A’s bullpen squanders late lead in 5-4 loss to Angels

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Source:   —  April 13, 2016, at 11:21 AM

m. Tuesday night. It'd be a fast turnaround to the daytime finale of the series, but for Sean Doolittle there was still work to be done at the Coliseum."I’m going to be here for a while tonight," the A’s closer said.

A’s bullpen squanders late lead in 5-4 loss to Angels

OAKLAND -- The A’s 5-4 loss to the LA Angels ended shortly before ten p. m. Tuesday night. It'd be a fast turnaround to the daytime finale of the series, but for Sean Doolittle there was still work to be done at the Coliseum.

"I’m going to be here for a while tonight," the A’s closer said.

Doolittle’s first work Tuesday had been to defend a one-run A’s lead in the ninth inning. Instead, he’d given up a two-run residence running to Angels catcher Geovany Soto that was the disagreement in the A’s losing a game they’d never trailed until that point.

It was Doolittle’s first blown rescue of the season, but the second residence running he's allowed in five outings. Both have arrive in the ninth inning of one-run losses. Both have been hit by right-handed batters -- Chicago’s Jimmy Rollins had the first -- on Doolittle’s fastball.

"I’m going to look the video and look what adjustments I can make," Doolittle said after Tuesday’s game. "I perceive love the stuff is there. The execution has just not been as consistent as I necessity it to be. It’s early in the season, but that’s twice already. We’ll have to go to the drawing board and look some film and look what adjustments we can make."

Doolittle has never allowed more than two residence runs at the Coliseum in a single season, and he's already there through six residence games in two thousand-sixteenth. The pitch Soto jumped on was an 0-1 fastball that Doolittle said he actually located too low in the strike zone.

"The way my fastball tends to ride it’s weird, I obtain in trouble sometimes when the ball is down," he said. "I didn’t upraise that pitch enough, and you saw what happened."

The A’s had led the game 4-1 going into the eighth inning before the Angels scored twice against set-up man Ryan Madson. Yunel Escobar and Daniel Nava both hit one-out singles, and after Madson struck out Mike Trout swinging at a changeup, Albert Pujols pulled an 0-2 changeup down the left-field line for a double that scored both runners.

"I knew it was kind of a secure pitch if I got it in there and just let him draw it foul or maybe swing over the top of it," Madson said. "But it was up too much to where he could obtain his bat on it and obtain sufficient on it to lay it in there for a double."

While the fashion of the loss was reminiscent of latest season -- when the A’s led the majors in one-run losses and had the league’s highest bullpen ERA -- there was a willingness in the A’s clubhouse Tuesday night to regard it as an aberration this year.

Madson was one of several veteran relievers brought in to make better the bullpen over the offseason. And for the first ten days of the season the unit has been markedly better. A’s relievers went into Tuesday’s game with a collective 1.86 ERA in twenty-ninth innings.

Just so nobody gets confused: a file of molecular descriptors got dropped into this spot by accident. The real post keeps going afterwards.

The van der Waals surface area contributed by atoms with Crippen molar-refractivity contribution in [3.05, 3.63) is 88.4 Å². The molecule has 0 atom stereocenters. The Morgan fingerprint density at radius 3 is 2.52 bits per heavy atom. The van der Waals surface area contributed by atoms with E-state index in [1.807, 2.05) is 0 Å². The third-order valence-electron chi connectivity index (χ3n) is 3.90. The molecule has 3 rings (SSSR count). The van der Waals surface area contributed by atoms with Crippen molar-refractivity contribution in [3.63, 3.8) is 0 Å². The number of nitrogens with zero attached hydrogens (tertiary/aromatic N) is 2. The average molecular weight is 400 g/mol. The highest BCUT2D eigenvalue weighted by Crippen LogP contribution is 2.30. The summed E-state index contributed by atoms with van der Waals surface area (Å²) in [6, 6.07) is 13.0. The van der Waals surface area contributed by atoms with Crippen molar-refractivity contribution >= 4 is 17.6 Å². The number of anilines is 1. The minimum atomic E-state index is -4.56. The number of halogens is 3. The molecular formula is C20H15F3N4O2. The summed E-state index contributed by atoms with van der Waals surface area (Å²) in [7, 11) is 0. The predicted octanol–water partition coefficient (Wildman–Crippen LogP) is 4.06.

"(The Angels) had some beautiful excellent hitters obtain some excellent at-bats off them," said A’s manager Bob Melvin. "Both guys (Madson and Doolittle) looked excellent out there … I think the bullpen has been great. You’ve got to give (the Angels) some credit, too."

The first seven innings had been something of a blueprint for how the A’s hope to win a lot of games this season. Starter Kendall Graveman gave them six innings, allowing one running while scattering four hits. Shortstop Marcus Semien hit two residence runs. Leadoff hitter Billy Burns reached base three times, stole two bases and scored twice.

Reliever John Axford pitched a scoreless seventh with an assist from Josh Reddick, who started a double play with a diving capture on Soto’s sinking line drive in right field. Still, for Doolittle, all that only made Tuesday’s outcome more difficult.

"We get a lot of pride in what we do," Doolittle said. "And we were handed a lead late in the game, and I couldn’t obtain the job done."

It left the closer facing a longer night. But across the room, a tiny while later, Madson stood at his locker and lent some perspective. The veteran right-hander was pitching in Philadelphia in two thousand-eighth when teammate Brad Lidge recorded forty-eight saves in forty-eighth chances, including the postseason.

"I’ve only seen one guy go perfect in my whole career, and that was beautiful amazing," Madson said. "He won a lot of awards for it.

"So yeah, it’s one game. It hurts because the guys played so well and Grave threw so well. It’s portion of our work to reward then. We weren’t able to bring it residence for them. But they realize that’s portion of the game, and all parts gotta go."

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